I'm just kidding. After 24 hours the garden is already looking doomed. I came home from work to find one of my tomato plants looking like hell, another looking just okay, and the third totally absent. I'm literally losing plants, people!

Also, I didn't mention this before because I was so damn pleased with myself, but I tried planting sunflower seeds in the backyard, anticipating the same phenomenal results as before, but I didn't get so much as one sprout.

Why has my luck changed? Did our previous home sit atop miracle dirt? What gives?

Stay tuned for my next post, "The Garden's Inevitable Demise."

Thursday, April 3, 2014

Earthquake Preparedness

Two weeks ago I was awoken in the early morning to Devin saying something like, "Get the baby!" Instinctively, I leapt to my feet, but then froze in place, unsure of exactly why I was in survival mode.

"Bri, we need to get Oscar."
"Heh..." I was still quite sleepy. I heard something fall to the floor in another room. Something plastic and inconsequential.
"Do you not feel that?"
"I'm going to the bathroom." As I stood in the bathroom doorway I could hear the windows shaking as if from a very strong gust of wind.

This is my typical reaction to earthquakes. I don't seem to notice them, or process their occurrence until they're over.

Then, on Friday night, I was just climbing into bed (yes, ridiculously early) when I heard Devin's disturbed voice from down the hall.

"Are you feeling that?"
"The earthquake."
"No. When?"

For the record, Oscar also didn't notice either of the quakes. And after Friday's I drifted merrily off to sleep while Devin, our resident seismologist, watched an hour of live news coverage on the quake, its aftermath, and its forecasted catastrophic implications.

The next morning, he proclaimed it was time to get our earthquake emergency kit in place. And that's what our weekend became. Keep reading if you want tips on how to assemble your own earthquake emergency kit for only 400 goddamn dollars.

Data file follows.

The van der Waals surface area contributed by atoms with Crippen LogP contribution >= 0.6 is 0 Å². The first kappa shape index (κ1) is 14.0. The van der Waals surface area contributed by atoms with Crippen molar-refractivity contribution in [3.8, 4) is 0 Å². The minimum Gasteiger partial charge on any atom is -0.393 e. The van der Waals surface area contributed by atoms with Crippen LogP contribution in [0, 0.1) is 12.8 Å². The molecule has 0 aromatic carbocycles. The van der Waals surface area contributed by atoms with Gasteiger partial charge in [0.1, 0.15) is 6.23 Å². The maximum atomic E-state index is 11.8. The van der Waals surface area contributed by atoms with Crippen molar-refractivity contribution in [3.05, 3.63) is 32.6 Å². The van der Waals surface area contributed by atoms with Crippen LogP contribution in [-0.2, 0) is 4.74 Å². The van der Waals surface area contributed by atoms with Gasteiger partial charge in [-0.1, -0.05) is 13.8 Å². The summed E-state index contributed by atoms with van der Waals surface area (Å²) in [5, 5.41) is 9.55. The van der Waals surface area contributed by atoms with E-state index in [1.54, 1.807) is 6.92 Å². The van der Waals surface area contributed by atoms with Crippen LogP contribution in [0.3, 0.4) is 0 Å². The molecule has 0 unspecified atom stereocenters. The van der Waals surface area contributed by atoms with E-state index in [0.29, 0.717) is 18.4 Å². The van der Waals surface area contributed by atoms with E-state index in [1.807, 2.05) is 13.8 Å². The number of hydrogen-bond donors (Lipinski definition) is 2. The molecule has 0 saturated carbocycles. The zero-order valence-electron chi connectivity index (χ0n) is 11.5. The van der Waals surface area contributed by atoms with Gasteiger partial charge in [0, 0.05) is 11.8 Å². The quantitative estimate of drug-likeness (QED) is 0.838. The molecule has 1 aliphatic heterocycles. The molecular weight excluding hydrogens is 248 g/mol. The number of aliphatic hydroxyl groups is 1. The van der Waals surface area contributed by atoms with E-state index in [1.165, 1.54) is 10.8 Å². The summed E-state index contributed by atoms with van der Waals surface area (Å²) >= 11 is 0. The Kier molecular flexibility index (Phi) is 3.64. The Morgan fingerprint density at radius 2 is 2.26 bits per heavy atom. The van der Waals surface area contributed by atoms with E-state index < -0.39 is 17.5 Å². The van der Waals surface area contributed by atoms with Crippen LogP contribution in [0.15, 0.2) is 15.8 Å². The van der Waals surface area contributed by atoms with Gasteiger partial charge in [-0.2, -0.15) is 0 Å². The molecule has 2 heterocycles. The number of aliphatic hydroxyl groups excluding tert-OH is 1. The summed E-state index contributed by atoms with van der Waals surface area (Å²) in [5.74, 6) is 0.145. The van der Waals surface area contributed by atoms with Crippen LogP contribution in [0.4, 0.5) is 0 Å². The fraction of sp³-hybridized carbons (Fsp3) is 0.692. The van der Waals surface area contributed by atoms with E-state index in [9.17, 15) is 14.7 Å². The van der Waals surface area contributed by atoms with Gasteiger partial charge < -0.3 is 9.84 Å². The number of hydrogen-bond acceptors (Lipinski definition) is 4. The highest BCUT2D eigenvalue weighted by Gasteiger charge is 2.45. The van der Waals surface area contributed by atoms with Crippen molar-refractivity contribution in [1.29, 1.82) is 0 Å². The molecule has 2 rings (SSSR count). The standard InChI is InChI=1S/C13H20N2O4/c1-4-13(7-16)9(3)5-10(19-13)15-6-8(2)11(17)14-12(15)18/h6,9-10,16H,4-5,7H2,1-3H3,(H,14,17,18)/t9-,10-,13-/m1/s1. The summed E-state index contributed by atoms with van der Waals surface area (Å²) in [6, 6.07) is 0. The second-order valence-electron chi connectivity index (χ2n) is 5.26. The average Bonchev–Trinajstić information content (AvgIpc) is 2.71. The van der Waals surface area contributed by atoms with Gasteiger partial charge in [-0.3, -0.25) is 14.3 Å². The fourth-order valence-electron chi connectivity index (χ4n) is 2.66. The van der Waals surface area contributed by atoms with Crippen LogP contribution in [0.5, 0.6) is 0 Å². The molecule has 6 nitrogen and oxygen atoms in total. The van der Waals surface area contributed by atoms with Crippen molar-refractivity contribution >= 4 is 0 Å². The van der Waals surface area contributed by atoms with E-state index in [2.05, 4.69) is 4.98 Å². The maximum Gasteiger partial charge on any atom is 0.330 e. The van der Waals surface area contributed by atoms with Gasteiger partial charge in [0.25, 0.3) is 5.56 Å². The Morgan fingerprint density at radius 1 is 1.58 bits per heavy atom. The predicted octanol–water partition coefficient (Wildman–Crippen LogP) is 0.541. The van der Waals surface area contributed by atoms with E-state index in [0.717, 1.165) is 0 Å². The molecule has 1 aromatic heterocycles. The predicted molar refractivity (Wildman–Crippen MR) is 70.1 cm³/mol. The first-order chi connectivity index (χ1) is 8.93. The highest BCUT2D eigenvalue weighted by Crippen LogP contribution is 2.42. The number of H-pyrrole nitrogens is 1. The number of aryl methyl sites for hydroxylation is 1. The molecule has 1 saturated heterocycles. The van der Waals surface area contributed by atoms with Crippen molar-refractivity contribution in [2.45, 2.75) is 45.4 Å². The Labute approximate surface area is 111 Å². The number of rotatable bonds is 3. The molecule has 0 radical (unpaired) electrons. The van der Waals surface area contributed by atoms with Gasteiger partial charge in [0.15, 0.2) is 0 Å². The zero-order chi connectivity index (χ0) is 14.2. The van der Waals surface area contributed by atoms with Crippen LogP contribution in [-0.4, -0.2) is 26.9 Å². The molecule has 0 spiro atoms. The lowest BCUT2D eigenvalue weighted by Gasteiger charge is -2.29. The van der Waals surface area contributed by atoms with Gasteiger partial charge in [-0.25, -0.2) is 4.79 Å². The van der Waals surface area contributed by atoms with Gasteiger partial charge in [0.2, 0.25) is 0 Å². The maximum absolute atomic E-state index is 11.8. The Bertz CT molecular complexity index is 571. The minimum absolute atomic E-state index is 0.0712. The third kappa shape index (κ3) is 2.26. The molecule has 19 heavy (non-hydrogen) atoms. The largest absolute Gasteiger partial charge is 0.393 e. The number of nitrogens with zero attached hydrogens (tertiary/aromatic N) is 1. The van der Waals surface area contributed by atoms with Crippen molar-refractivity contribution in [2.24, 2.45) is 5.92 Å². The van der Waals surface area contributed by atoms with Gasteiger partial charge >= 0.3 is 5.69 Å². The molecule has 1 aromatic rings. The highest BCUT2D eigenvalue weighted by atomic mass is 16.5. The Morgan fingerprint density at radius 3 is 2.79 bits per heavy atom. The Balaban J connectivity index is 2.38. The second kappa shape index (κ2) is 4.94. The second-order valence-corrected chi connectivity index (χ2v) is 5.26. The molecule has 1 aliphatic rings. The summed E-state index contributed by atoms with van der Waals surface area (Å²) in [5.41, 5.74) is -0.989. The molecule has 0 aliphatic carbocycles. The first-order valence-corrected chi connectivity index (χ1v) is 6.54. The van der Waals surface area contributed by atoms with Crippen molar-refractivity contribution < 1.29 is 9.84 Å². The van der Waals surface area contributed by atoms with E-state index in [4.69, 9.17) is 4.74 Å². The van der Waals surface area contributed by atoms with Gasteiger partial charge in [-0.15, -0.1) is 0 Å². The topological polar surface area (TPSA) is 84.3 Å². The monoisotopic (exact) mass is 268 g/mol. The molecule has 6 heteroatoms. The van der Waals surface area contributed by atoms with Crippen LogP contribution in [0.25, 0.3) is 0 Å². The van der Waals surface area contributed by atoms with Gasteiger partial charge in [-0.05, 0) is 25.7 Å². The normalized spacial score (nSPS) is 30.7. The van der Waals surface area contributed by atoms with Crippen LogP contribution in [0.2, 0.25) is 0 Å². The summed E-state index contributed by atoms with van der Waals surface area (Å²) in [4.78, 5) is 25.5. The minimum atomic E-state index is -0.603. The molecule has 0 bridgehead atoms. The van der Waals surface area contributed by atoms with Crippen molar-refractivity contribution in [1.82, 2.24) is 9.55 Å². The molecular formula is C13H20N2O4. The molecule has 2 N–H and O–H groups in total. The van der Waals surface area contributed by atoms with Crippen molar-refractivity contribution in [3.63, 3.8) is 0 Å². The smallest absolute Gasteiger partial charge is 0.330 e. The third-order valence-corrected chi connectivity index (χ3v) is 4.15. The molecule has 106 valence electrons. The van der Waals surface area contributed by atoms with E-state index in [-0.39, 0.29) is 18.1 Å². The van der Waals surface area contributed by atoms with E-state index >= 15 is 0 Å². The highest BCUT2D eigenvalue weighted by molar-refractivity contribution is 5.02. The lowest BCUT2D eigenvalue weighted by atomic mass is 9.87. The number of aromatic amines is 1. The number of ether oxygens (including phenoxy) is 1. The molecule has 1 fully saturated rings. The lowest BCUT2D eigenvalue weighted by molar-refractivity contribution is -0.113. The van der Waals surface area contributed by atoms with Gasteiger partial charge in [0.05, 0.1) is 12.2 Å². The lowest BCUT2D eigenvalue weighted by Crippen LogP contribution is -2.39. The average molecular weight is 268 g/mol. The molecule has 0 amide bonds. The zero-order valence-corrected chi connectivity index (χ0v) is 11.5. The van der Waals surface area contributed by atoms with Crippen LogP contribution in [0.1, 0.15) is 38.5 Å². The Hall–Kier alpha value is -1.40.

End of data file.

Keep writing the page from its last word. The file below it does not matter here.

Write out a list of everything you're going to want to have in your 3-day worst case scenario kit. Don't know what you need? That's okay, neither does anybody else, which is why sites like exist to help you. Once you've gotten ahold of the list, review it and start asking questions like, "Dust masks?" and "What do we need a local map for?" The answer to that second question, it turns out, is because you have to assume all satellites are down and therefore there is no GPS so if you need to limp yourself to a hospital or go on the run because your neighborhood's been overrun with looters, you'll know which way is which. "Isn't that more apocalypse than earthquake?" you'll ask. And so I'll tell you upfront that for planning purposes those two outcomes are completely interchangeable. Once you recover from that realization, the list-making stage becomes fun again, like planning for a family trip to the lake house. Let's make sure we have enough bedding and a warm jacket for cooler weather!

We went to both Target and Home Depot to fulfill our list. It was a shopping trip that was unsatisfying for a number of reasons. First, I typically like to shop for things I want. A Target run is usually an enjoyable experience. An excursion to Home Depot signifies an improvement project for our home. Even when I'm just at the grocery store I can excuse the tedium because I know I'll get to eat all the things. But how can one take pleasure in a cart full of batteries, tarp, canned green beans and rubbing alcohol?

That brings me to my second point. What's worse than a cart full of stuff you don't want? A cart full of stuff you don't want and don't know if you'll ever use!

Because all of these little life-saving invaluable items add up, I was trying to curb unnecessary spending as much as possible. In the first aid aisle I wondered if I should buy one ace bandage or two. What were the chances of both of us spraining something? But then what if one person sprained two things? You can do the math on how many gallons of water you'll need to survive 3 days, but then any number you reach doesn't feel like a final answer. So we need 9 gallons? Maybe we should get 12. What if we are stranded for longer than a week? Should we get 50? How many will fit in the garage?